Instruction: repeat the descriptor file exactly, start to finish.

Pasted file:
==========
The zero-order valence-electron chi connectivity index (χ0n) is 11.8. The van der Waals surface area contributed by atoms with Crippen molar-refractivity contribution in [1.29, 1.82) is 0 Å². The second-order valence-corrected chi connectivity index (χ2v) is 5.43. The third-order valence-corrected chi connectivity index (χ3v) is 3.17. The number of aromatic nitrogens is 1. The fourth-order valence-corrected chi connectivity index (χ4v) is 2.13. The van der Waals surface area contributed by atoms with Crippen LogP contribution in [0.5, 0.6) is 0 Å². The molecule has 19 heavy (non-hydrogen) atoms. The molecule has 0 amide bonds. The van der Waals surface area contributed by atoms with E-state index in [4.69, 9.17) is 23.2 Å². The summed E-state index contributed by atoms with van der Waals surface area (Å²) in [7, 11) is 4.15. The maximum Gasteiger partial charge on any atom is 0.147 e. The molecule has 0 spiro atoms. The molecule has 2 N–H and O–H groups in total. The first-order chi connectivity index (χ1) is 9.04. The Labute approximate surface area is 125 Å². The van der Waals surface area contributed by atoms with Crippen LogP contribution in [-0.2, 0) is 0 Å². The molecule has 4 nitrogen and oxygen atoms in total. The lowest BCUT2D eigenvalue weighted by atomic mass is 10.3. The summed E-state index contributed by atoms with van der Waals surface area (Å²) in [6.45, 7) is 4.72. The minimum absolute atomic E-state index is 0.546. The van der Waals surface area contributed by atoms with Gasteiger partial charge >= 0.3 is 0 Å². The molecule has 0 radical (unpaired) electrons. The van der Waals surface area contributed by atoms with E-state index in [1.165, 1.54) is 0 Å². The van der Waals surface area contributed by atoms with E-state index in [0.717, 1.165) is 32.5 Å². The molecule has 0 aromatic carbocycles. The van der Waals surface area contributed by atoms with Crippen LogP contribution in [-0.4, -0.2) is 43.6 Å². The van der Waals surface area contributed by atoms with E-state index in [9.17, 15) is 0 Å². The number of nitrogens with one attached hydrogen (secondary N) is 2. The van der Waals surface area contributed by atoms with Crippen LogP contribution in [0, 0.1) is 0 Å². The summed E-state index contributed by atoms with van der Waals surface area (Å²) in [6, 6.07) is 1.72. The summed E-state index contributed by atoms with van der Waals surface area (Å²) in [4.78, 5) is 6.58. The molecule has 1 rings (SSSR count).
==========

The zero-order valence-electron chi connectivity index (χ0n) is 11.8. The van der Waals surface area contributed by atoms with Crippen molar-refractivity contribution in [1.29, 1.82) is 0 Å². The second-order valence-corrected chi connectivity index (χ2v) is 5.43. The third-order valence-corrected chi connectivity index (χ3v) is 3.17. The number of aromatic nitrogens is 1. The fourth-order valence-corrected chi connectivity index (χ4v) is 2.13. The van der Waals surface area contributed by atoms with Crippen LogP contribution in [0.5, 0.6) is 0 Å². The molecule has 19 heavy (non-hydrogen) atoms. The molecule has 0 amide bonds. The van der Waals surface area contributed by atoms with E-state index in [4.69, 9.17) is 23.2 Å². The summed E-state index contributed by atoms with van der Waals surface area (Å²) in [7, 11) is 4.15. The maximum Gasteiger partial charge on any atom is 0.147 e. The molecule has 0 spiro atoms. The molecule has 2 N–H and O–H groups in total. The first-order chi connectivity index (χ1) is 9.04. The Labute approximate surface area is 125 Å². The van der Waals surface area contributed by atoms with Crippen LogP contribution in [-0.2, 0) is 0 Å². The molecule has 4 nitrogen and oxygen atoms in total. The lowest BCUT2D eigenvalue weighted by atomic mass is 10.3. The summed E-state index contributed by atoms with van der Waals surface area (Å²) in [6.45, 7) is 4.72. The minimum absolute atomic E-state index is 0.546. The van der Waals surface area contributed by atoms with Gasteiger partial charge >= 0.3 is 0 Å². The molecule has 0 radical (unpaired) electrons. The van der Waals surface area contributed by atoms with E-state index in [1.165, 1.54) is 0 Å². The van der Waals surface area contributed by atoms with E-state index in [0.717, 1.165) is 32.5 Å². The molecule has 0 aromatic carbocycles. The van der Waals surface area contributed by atoms with Crippen LogP contribution in [-0.4, -0.2) is 43.6 Å². The van der Waals surface area contributed by atoms with E-state index in [9.17, 15) is 0 Å². The number of nitrogens with one attached hydrogen (secondary N) is 2. The van der Waals surface area contributed by atoms with Crippen LogP contribution in [0, 0.1) is 0 Å². The summed E-state index contributed by atoms with van der Waals surface area (Å²) in [6, 6.07) is 1.72. The summed E-state index contributed by atoms with van der Waals surface area (Å²) in [4.78, 5) is 6.58. The molecule has 1 rings (SSSR count).